Wittman v. Personhuballah


At a Glance

The case, now before the U.S. Supreme Court, is a challenge to the 2012 Congressional redistricting map passed by the Virginia Legislature. 

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About this Case

Race, Politics and Redistricting in the U.S. Supreme Court


Representative Bobby Scott, the first African-American Representative from Virginia, has represented the state’s third congressional district since 1992 and has won re-election in the district by wide margins. In 2010, he received 70 percent of the vote. Nonetheless, when the state legislature drew the Virginia Congressional Redistricting Map in 2012, it moved even more black voters into the district, under the guise of preserving the minority community’s ability to elect their candidate of choice. 

Virginia voters challenged the state’s new redistricting map, alleging that the plan unconstitutionally allowed race to predominate in redrawing the third Congressional district. Voters argued that the legislators assigned black voters into the district, on the basis of their race. The three-judge district court found the redistricting plan for the Virginia’s third district to be an unconstitutional racial gerrymander. Since the legislators could not agree on a new redistricting plan, the district court chose a plan proposed by an independent special master. 

While the new plan will be used for upcoming June primary elections, Virginia’s Republican members of the House sought review by the U.S. Supreme Court. The Virginia delegation is defending the 2012 redistricting plan by arguing that the packing of black voters is justified because it was drawn to serve partisan goals.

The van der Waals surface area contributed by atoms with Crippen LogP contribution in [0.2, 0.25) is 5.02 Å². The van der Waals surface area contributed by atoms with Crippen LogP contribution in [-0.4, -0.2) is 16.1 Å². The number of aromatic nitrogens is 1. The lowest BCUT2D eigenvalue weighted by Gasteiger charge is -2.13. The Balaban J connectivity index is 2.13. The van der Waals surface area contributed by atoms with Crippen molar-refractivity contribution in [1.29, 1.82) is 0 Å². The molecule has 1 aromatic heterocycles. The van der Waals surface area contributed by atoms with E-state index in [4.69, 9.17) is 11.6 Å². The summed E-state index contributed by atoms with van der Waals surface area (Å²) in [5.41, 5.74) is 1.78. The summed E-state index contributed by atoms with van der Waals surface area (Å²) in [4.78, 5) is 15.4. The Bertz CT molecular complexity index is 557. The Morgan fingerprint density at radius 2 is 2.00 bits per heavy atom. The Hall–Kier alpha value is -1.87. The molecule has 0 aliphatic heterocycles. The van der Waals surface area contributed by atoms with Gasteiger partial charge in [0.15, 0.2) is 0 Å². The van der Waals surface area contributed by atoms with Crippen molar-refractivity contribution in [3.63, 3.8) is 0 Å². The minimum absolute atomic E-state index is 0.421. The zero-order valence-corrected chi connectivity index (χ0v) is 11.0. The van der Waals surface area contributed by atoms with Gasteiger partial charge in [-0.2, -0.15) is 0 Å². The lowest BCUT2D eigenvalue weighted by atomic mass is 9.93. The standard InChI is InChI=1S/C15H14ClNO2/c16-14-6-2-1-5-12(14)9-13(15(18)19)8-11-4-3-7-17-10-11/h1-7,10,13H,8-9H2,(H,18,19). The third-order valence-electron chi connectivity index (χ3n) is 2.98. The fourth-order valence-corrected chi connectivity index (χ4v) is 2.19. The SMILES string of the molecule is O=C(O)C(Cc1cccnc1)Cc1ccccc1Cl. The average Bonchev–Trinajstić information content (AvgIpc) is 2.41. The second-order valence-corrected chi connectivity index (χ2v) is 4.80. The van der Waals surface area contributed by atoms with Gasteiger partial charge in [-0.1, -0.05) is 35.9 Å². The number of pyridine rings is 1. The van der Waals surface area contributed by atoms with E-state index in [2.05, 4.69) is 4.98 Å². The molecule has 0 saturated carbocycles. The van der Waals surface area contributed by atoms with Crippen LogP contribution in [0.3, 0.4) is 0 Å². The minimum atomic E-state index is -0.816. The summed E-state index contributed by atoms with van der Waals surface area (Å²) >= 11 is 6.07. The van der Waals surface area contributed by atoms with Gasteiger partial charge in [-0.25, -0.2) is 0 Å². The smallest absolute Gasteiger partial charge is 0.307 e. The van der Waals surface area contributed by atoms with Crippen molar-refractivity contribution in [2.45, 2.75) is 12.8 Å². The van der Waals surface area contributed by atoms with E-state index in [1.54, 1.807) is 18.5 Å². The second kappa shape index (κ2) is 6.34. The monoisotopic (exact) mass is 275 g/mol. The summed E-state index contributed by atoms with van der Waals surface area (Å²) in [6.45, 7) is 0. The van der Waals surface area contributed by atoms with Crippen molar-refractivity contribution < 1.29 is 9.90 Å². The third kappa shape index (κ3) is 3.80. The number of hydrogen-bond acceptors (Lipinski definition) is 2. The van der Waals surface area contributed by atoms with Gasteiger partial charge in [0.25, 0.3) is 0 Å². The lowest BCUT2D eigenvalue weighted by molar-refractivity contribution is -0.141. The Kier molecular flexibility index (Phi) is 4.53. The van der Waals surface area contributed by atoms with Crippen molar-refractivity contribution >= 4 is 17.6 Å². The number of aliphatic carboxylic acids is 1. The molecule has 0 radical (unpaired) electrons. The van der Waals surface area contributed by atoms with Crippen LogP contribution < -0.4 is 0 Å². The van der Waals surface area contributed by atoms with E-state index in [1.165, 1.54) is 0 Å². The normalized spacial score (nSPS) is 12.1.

While the intersection of race and politics in districting is complex, the Supreme Court has been clear on one point:  States may not sort people by race in drawing districts, and states may not use race as a proxy for politics to achieve cynical partisan gains. The Virginia delegation’s argument in this case seeks to undermine that principle. If they succeed, legislatures could use minority voters as a pawn in their political game, singling them out for diminished voting strength and using them as pawns to achieve their partisan goals.  The Campaign Legal Center submitted an amici curiae brief of the on behalf of itself, the League of Women Voters, the Voting Rights Institute and the National Council of Jewish Women. 

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Read our one pager about the case

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